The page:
The Pennsylvania Supreme Court reasoned that in order for the phrase, “substantial gainful employment which exists” to be meaningful, it must encompass more than the mere existence of jobs compatible with the claimant’s restrictions. The Court held that the positions identified in the labor market survey must remain open for an unspecified period of time to provide claimant a reasonable opportunity to apply to them. The Court went on to state that evidence the claimant pursued, but failed to obtain, gainful employment with the employers identified in the labor market survey is undeniably relevant to rebut the employer’s argument that the positions demonstrate claimant’s residual earning capacity. Such evidence is not dispositive of the earning power assessment, but the claimant must be allowed the opportunity to present evidence that they did not obtain employment because the position was already filled. 

What it All Means

  • The distinction between Kachinski job offers and Act 57 labor market surveys is blurred, with the Pennsylvania Supreme Court adding elements of the Kachinski burden of proof to labor market survey cases. 
  • The Act 57 labor market survey is now considered to be a referral to apply.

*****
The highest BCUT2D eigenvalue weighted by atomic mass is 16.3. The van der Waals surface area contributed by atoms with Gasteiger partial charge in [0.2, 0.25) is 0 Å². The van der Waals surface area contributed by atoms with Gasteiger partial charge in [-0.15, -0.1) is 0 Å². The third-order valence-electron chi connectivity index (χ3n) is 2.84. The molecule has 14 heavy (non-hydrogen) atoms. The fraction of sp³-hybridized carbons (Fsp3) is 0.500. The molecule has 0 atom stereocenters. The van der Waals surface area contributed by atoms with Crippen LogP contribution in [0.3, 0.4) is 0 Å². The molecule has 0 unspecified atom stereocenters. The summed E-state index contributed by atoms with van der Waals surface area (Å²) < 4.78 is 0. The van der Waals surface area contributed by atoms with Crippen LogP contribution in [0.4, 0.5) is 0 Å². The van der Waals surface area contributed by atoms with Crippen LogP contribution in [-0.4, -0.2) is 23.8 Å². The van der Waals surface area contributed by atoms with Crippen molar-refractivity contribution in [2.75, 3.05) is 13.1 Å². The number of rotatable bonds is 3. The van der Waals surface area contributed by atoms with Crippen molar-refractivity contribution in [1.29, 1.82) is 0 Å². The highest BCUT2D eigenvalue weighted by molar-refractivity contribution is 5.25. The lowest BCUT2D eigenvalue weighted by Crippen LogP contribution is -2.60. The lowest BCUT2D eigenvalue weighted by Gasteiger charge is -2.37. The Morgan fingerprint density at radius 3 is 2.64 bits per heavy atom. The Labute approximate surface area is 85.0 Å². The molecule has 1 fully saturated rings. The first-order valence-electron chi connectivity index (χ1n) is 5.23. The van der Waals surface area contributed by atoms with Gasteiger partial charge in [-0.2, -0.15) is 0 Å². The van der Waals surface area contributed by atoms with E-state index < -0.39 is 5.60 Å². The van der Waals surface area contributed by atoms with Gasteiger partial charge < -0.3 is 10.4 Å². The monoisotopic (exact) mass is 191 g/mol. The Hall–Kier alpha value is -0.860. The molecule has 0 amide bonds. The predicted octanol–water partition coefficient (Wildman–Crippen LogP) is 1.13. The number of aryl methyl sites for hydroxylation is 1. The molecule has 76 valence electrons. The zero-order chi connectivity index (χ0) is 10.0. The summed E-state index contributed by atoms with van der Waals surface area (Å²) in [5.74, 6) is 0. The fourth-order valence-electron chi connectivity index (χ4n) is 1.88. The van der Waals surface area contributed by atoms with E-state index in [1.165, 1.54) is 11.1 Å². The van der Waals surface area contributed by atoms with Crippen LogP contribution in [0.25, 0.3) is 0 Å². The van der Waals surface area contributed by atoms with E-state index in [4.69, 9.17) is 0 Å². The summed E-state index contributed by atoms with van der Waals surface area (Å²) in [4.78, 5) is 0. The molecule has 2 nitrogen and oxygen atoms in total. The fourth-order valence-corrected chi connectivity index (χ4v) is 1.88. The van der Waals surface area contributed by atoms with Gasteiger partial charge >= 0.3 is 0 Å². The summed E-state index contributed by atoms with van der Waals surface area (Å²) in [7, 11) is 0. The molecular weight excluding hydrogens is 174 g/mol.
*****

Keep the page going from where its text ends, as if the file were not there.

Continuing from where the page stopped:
• Vocational experts will now have to demonstrate that the prospective positions were “actually available” to the claimant for “such a time to provide claimant a reasonable opportunity to apply to them.”

If you have any questions regarding the recent Pennsylvania Supreme Court Decision in Shoap, or Workers’ Compensation Practice in general, please contact:  

Patrick R. Byrne is a Principal in Post & Schell's  Workers' Compensation Department. He focuses his practice on the defense of a broad array of employers, their workers' compensation insurance carriers and third-party administrators. His clients include interstate motor carriers, retail and food industry distribution centers, hospitals and long-term care facilities, and temporary staffing companies. Mr. Byrne counsels clients on claims management and risk management, in addition to frequently lecturing on these and other topics in workers' compensation. He has extensive trial and appellate experience, and currently handles litigation of claims in northeastern and north-central Pennsylvania out of the Firm's Allentown Office.

To contact Mr. Byrne: 

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About the Author

Patrick R. Byrne is a Principal in the Firm's Workers' Compensation Department. He limits his practice to the defense of a broad array of employers, their workers' compensation insurance carriers, and third-party administrators. His clients include interstate motor carriers, retail and food industry distribution centers, hospital health networks, skilled nursing facilities, overnight package delivery services, and temporary staffing companies.